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Monday, January 18, 2010

Here is the news: a snowflake has fallen in High Wycombe by Mark Steel

Even the financial news has been about the weather's impact on business

We've gone mad again. For a whole week every news report has begun with some idiot in a field saying something like, "As you can see, here in Wiltshire the snow has literally COVERED MY SHOELACE. And it's not just snowed in this field, it's snowed in that one over there as well. So there is literally no escape."

Then it goes back to the studio and we're told, "The police are strongly advising everyone not to get off their settee unless it's absolutely essential, and if you do insist on going to the toilet, make sure you take a Thermos of soup, a blanket and a gun. They also say anyone who goes outside is guaranteed to die."

Then comes a graph displaying coldness through history, as an expert tells us, "If you look at the siege of Stalingrad, at least they had periods of thawing in the areas where the Germans burned things down, but for us, no such respite I'm afraid."

One night the snow dominated the first 20 minutes of the news, until they went on to a story about Afghanistan. But even then you expected them to say "Joining us live is John Simpson from Kabul. John, how's the snow there?"

"Well Huw, it's not too bad here but the Met Office has issued severe warnings for Helmand Province and is advising people not to travel there unless your journey is absolutely necessary."

Even the financial news was about the snow's impact on business, until it seemed they'd say, "There was little movement in the money markets today, as no transactions by computer were possible as the internet has simply become too icy."

If this had gone on any longer a group of African pop stars would have made an Ice Aid charity song for us, that started "We're sending you our grit, As we really can't just sit, And watch you die out like the dinosaur because it's minus four."

And yet there really wasn't that much snow, and hardly anywhere was it as deadly as they were predicting. Several times I saw an outside reporter telling us, "Just a few essential items are getting through here," while behind them a road was functioning perfectly normally.

One day they kept going to a reporter in High Wycombe, where it wasn't snowing at all, and asking him, "Is it snowing yet?" "Not yet", he said, which provoked questions along the lines of, "But if a disruptive level of snow were to fall, presumably that would be disruptive, wouldn't it?" The reporter might as well have said, "Also I can tell you no volcanoes have erupted here either, but if one does erupt it could mean High Wycombe gets literally covered in lava, and that could make shopping very difficult indeed."

So you become numb to it all, and for all I remember the next night's news started with an announcement that the four horsemen of the apocalypse have issued a statement denying their involvement: "Even we wouldn't consider coming before this unprecedented lengthy cold snap. Pestilence is one thing, but we've seen a man in a Toyota literally sliding across his driveway."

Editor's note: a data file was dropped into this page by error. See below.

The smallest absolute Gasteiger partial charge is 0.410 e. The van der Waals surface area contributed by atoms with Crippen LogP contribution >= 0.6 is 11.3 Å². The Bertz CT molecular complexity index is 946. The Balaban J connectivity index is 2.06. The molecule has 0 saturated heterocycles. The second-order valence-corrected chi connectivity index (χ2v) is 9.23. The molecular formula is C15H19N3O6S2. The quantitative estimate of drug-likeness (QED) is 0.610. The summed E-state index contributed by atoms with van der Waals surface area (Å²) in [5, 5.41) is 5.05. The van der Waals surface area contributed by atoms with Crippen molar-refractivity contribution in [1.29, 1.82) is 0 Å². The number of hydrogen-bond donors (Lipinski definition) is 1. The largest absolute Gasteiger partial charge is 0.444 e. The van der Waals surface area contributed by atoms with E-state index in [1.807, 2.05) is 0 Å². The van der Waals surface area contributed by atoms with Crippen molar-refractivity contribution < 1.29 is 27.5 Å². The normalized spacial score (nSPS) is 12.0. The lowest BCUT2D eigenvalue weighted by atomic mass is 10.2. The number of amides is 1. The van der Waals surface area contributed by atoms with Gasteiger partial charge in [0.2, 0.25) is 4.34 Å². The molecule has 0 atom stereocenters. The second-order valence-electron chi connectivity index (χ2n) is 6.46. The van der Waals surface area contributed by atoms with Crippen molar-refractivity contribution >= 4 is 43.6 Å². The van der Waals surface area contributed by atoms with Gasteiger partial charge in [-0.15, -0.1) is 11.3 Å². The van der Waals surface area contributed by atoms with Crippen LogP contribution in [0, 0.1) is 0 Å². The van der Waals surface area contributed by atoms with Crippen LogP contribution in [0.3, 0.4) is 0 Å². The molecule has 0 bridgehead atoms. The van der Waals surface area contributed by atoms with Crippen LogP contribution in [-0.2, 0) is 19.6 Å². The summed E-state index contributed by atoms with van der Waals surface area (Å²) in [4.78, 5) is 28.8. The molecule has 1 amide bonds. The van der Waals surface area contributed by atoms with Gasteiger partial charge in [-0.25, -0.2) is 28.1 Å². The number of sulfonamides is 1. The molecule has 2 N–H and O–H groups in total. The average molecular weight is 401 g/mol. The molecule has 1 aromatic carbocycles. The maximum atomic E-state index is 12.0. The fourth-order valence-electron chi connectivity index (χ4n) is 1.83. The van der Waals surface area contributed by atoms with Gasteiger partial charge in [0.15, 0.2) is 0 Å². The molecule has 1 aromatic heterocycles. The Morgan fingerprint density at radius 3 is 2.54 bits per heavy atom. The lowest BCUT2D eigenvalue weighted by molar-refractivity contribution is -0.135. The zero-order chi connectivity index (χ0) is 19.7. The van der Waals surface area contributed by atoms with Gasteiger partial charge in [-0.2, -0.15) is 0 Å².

But it's hard not to get taken in. When the news, the reliable source of all worldly information, tells you earnestly all day that the country's suffocating from fearsome levels of snow, you feel it must be true even as you look out of the window and see most people pottering about as normal in a couple of inches of the stuff. And this is why the Iraq inquiry should have begun its questioning of Alastair Campbell by talking about the snow.

Because it's not so much the individual distortions, exaggerations and twisted statistics that mislead an entire population, it's the atmosphere created when all of these are knitted together into a relentless assault of statements, dossiers, speeches and headlines.

For example, when every news channel repeats all day every day that a dictator is planning to attack us with weapons that can be launched in 45 minutes, and there is "no doubt, no doubt at all" about this, even the most sceptical start to think there must be something in it. Which is why it got to a point where Colin Powell could present a photo showing Saddam's hidden missiles, and lots of us said, "Oh yes there they are", when there was absolutely nothing there at all.

So the most worrying part of the week's TV snow mania was when they kept telling us, "the Army is on stand-by." Because from the Government's recent military record, if the Army was sent in to deal with the weather, they'd get bogged down until July. Then they'd demand another 10,000 troops, and it would all come unstuck when they were forced to investigate a regiment caught torturing snowmen with a blow-lamp.

First published in The Independent on 13th January 2010

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